A new friend (Hi, Kim!) asked me what Andy and my futures look like after Fort Knox, and well, it’s so complex I had to dedicate an entire post to it! Andy and I talk about our future quite often, and our ideas on what we’d like to happen are ever-changing. Andy’s re-enlistment is slated for summer 2018, and unless he extends his time at Knox (doubt it– Knox isn’t exactly a career builder) we’ll be saying goodbye to Kentucky and hello to our next adventure. Here are a few possibilities of what the future has in store!
1. Andy gets accepted to the active-duty Green to Gold program. He would enter college, take full-time classes, and graduate 24 months later as a 2LT. In order to enter the program, Andy needs to already have his Associate’s degree. He’s quite a few credits shy, so we’re not anticipating him to be accepted to Green to Gold for a few more years. You have to commission before your 31st birthday, but the regs recently changed and you can get an age waiver as long as you commission before your 33rd birthday, so we should be good on time. Our first choice for his Green to Gold college would be Murray State University (aka my alma mater. Go Racers!) and second-choice is University of Louisville (even though my family is die-hard UK fans) because we could live on post at Knox and he could commute up to school. Again, we’re not expecting this to occur until after our next PCS.
2. Andy gets Recruiting duty and we spend 2-3 years living in the civilian world. Ideally, we would be sent somewhere that soldiers aren’t usually stationed, like Florida (because beaches and Disney, duh) or Utah/Wyoming/Montana (I’ve never lived out West!). Andy picked Recruiting duty on his profile, but the Army can always “voluntell” him for Drill Sergeant.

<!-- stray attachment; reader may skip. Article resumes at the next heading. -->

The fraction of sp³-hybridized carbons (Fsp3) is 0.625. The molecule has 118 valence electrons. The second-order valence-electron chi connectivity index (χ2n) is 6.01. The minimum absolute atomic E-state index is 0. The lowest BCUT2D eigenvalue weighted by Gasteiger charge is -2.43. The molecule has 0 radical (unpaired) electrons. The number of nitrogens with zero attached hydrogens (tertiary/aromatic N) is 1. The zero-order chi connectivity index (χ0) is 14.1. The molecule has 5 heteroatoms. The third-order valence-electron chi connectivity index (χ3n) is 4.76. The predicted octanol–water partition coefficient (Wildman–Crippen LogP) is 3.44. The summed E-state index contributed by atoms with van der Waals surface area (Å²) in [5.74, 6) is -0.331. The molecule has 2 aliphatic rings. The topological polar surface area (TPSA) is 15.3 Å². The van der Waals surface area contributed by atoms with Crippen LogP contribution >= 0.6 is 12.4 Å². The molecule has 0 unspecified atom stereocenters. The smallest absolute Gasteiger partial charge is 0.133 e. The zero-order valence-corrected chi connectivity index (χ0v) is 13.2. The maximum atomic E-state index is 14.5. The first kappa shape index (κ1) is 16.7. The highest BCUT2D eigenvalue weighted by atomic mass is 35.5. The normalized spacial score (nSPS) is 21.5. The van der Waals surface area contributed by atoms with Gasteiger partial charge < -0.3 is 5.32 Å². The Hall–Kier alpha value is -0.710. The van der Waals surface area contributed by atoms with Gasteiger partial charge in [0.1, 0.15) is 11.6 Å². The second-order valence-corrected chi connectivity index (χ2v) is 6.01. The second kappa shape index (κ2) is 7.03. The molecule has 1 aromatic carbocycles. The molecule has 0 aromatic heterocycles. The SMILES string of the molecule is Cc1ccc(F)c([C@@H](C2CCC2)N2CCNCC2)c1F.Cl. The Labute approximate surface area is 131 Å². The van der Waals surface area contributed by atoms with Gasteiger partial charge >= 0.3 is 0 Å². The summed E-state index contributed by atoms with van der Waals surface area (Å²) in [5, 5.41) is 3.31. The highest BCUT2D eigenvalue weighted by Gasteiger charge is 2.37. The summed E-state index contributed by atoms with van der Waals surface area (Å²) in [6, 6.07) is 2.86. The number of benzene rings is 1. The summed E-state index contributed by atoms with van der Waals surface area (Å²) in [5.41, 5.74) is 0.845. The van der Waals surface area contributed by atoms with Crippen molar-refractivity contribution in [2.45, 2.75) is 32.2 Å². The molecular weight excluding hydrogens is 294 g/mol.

3. Andy gets Drill Sergeant duty and we spend 2-3 years living the Drill Sergeant lifestyle. This is probably our least favorite option of them all, because the lifestyle of Drill Sergeants is so demanding, so the Army would have to select Andy for this instead of him volunteering (but you never know…) Our top choices for BCT bases are Fort Jackson, South Carolina (in the heart of a big city and a few hours from Charleston!) or Fort Sill, Oklahoma (because my dear friend Lydia is moving nearby!) Fort Benning is a meh choice, but we really don’t want Fort Leonard Wood, Missouri (aka Fort Lost in the Woods.) As Andy says, BCT and AIT there were as much as he wants to see of that place.
4. The Army powers that be grant us our wish and PCS us overseas. Either Germany or Italy would do; we won’t be picky. However, I really do not want to go to Korea and have joked (sorta) about staying behind in the States if we were sent there. I’ve been told that publicly announcing my lack of desire for living in Korea means the Army will send us there at some point.
5. We do a “normal” PCS to another post. Our top choice is Fort Campbell, Kentucky (I just can’t say goodbye to Kentucky if I can help it!) with Fort Bragg, North Carolina coming in second place. Other top contenders include Fort Carson, Colorado; Joint Base Lewis-McChord, Washington; Fort Wainwright, Alaska (maybe) or Hawaii (maybe.) Fort Benning, Georgia would also be nice solely for the training opportunities there, or so says my husband.
6. And then the surprise contender, but still a tiny possibility…. Andy leaves the Army and we do the civilian lifestyle for good. We’ve tossed up our ideas on what we would do if we left the Army (either by our own choosing or not) but we’d most likely move to Owensboro, KY (my hometown) and look for jobs: me in HR/Administration, Andy in… we’re not sure yet. If he was medically able, my husband would probably go Guard or Reserves. There’s also the surprise contender that he would be Mr. Mom and I would be the breadwinner. It seems like a lot of the Engineers here are getting med-boarded out, so it’s nice to have a back-up plan in mind just in case the unforeseen happens or we decide the military isn’t for us anymore!
Wooh boy, so many possibilities! Only God knows where we’ll be next, so we’re excited to see how the future pans out.